By Robert McDonald, Lead Scientist for Global Cities, The Nature Conservancy
Would you spend $8 per year to see your community reduce rates of obesity, heart disease, anxiety, and asthma? Still not convinced? What if that investment also reduced energy costs and increased property values?
Urban trees can transform city neighborhoods, contributing to a wide range of public health gains, and investing an additional $8 per person, on average, in planting and maintaining urban trees could have a significant impact. Yet across the United States, cities are losing about 4 million trees per year.
The humble street tree is an ecological powerhouse. Study after study has shown multiple benefits to people and society. Trees and other green spaces in cities can help manage runoff during rainstorms. They can help clean and cool the air, reducing harmful air pollutants and air temperatures on city streets. They lend beauty to our communities and significantly increase property values. And time spent in natural environments has demonstrated mental health benefits.
A new white paper written by me and my colleagues at The Nature Conservancy, along with The Trust for Public Land and Analysis Group, raises the concern that a combination of reduced budgets and the ravages of drought, storms and pest infestations takes a toll on urban trees, and without investment, cities are losing all the benefits that trees provide.
Our paper finds that meeting the funding gap for urban forests would cost only $8 per resident per year. The report, titled Funding Trees for Health also finds that a significant percentage of that cost could be offset by the public health gains that city trees provide.
Recent research focused on major US cities found that urban trees could account for $25 million in annual savings related to healthcare costs and lost work days from air pollution alone.
Every year, between 3 and 4 million people around the world die as a result of air pollution and its lifelong impacts on human health, and urban trees that a serve as pollution barriers and even filter the air are a cost-effective solution. Granted, the situation varies greatly in different cities across the world. Nevertheless, our analysis demonstrates that a green urban future is not an impossible dream, but is quite affordable in most places, if policymakers and others commit to making this critical investment.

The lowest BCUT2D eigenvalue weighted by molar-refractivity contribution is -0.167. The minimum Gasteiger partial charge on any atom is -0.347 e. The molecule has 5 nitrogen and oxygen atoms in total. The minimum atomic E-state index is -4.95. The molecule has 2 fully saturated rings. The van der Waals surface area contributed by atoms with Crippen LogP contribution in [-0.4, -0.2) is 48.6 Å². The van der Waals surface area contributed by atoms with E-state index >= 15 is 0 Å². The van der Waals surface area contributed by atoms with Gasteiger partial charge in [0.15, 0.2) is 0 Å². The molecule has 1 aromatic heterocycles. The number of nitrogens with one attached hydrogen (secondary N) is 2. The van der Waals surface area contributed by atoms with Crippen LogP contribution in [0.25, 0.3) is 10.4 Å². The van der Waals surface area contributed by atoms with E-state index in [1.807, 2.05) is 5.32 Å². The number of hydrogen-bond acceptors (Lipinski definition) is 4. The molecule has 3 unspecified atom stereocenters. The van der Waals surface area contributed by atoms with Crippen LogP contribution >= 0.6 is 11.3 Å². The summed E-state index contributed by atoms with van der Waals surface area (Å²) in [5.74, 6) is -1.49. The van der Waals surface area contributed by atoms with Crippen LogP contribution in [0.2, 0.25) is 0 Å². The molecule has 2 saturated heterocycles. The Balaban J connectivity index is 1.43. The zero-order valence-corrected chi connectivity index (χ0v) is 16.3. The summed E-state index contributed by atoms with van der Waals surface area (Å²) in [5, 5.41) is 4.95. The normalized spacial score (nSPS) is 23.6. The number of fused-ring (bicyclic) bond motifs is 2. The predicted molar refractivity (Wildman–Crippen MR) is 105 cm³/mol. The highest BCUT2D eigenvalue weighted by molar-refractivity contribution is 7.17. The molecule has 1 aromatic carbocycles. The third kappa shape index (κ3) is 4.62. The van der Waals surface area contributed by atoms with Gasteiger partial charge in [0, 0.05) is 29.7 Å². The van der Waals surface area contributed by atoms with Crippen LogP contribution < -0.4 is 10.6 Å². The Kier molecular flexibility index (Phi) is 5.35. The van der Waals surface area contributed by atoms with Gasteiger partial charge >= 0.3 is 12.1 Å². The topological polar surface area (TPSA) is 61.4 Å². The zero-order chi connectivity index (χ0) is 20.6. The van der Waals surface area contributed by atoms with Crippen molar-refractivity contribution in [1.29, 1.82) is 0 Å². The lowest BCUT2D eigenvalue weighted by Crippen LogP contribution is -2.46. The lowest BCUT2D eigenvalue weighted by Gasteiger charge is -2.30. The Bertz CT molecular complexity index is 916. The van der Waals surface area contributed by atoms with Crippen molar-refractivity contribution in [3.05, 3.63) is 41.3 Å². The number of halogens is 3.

The full paper offers several specific examples of innovative public-sector partnership and private sector investments that highlight the full societal value of urban trees. However, municipal leaders in communities of all sizes can begin to address significant health challenges by thinking creatively about the role of nature in cities and towns:
- Establish codes to set minimum open space or maximum building lot coverage ratios for new development.
- Implement policies to incentivize private tree planting.
- Break down municipal silos to facilitate various departments – such as public health and environmental agencies – to collaborate.
- Link funding for trees and parks to health goals and objectives.
- Invest time and effort in educating the public about the tangible public health benefits and economic impact of trees.
All cities, big or small, can begin exploring ways to create links between the health sector and urban forestry agencies. The key is connecting public health outcomes to urban trees. Communication and coordination between a city’s parks, forestry and public health departments can reveal new sources of funding for tree planting and maintenance. Working together, the health sector and the urban forestry sector can achieve a healthier, more verdant world.
To learn more, download The Nature Conservancy’s in-depth analysis at nature.org/trees4health.
Dr. Robert McDonald is Lead Scientist for the Global Cities program at The Nature Conservancy. He researches the impact and dependencies of cities on the natural world, and helps direct the science behind much of the Conservancy’s urban conservation work. He holds a PhD in Ecology from Duke University and has published more than 50 peer-reviewed publications, and a recent book, entitled Conservation for Cities.